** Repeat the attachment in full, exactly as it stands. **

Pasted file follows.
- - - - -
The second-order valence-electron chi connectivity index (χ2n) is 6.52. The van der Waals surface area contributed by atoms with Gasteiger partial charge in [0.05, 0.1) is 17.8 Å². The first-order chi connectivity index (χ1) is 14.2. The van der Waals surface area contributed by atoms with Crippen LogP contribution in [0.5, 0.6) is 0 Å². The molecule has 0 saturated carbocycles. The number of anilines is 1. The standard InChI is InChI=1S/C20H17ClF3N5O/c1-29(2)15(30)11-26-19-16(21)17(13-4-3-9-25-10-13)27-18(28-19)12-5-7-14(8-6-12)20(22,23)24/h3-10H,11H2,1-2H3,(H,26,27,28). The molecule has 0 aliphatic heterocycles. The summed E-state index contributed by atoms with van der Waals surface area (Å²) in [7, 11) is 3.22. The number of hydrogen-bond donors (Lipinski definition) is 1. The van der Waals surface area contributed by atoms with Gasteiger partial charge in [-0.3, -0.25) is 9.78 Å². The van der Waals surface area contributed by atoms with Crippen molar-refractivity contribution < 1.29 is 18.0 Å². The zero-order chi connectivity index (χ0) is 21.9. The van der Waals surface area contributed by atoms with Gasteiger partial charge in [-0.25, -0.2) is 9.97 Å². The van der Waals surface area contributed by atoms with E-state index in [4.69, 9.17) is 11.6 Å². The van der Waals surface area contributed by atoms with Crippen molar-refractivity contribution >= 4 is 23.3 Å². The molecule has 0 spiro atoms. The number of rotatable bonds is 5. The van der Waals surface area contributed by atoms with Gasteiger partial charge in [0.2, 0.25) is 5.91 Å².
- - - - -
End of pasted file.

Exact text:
The second-order valence-electron chi connectivity index (χ2n) is 6.52. The van der Waals surface area contributed by atoms with Gasteiger partial charge in [0.05, 0.1) is 17.8 Å². The first-order chi connectivity index (χ1) is 14.2. The van der Waals surface area contributed by atoms with Crippen LogP contribution in [0.5, 0.6) is 0 Å². The molecule has 0 saturated carbocycles. The number of anilines is 1. The standard InChI is InChI=1S/C20H17ClF3N5O/c1-29(2)15(30)11-26-19-16(21)17(13-4-3-9-25-10-13)27-18(28-19)12-5-7-14(8-6-12)20(22,23)24/h3-10H,11H2,1-2H3,(H,26,27,28). The molecule has 0 aliphatic heterocycles. The summed E-state index contributed by atoms with van der Waals surface area (Å²) in [7, 11) is 3.22. The number of hydrogen-bond donors (Lipinski definition) is 1. The van der Waals surface area contributed by atoms with Gasteiger partial charge in [-0.3, -0.25) is 9.78 Å². The van der Waals surface area contributed by atoms with Crippen molar-refractivity contribution < 1.29 is 18.0 Å². The zero-order chi connectivity index (χ0) is 21.9. The van der Waals surface area contributed by atoms with Gasteiger partial charge in [-0.25, -0.2) is 9.97 Å². The van der Waals surface area contributed by atoms with E-state index in [4.69, 9.17) is 11.6 Å². The van der Waals surface area contributed by atoms with Crippen molar-refractivity contribution >= 4 is 23.3 Å². The molecule has 0 spiro atoms. The number of rotatable bonds is 5. The van der Waals surface area contributed by atoms with Gasteiger partial charge in [0.2, 0.25) is 5.91 Å².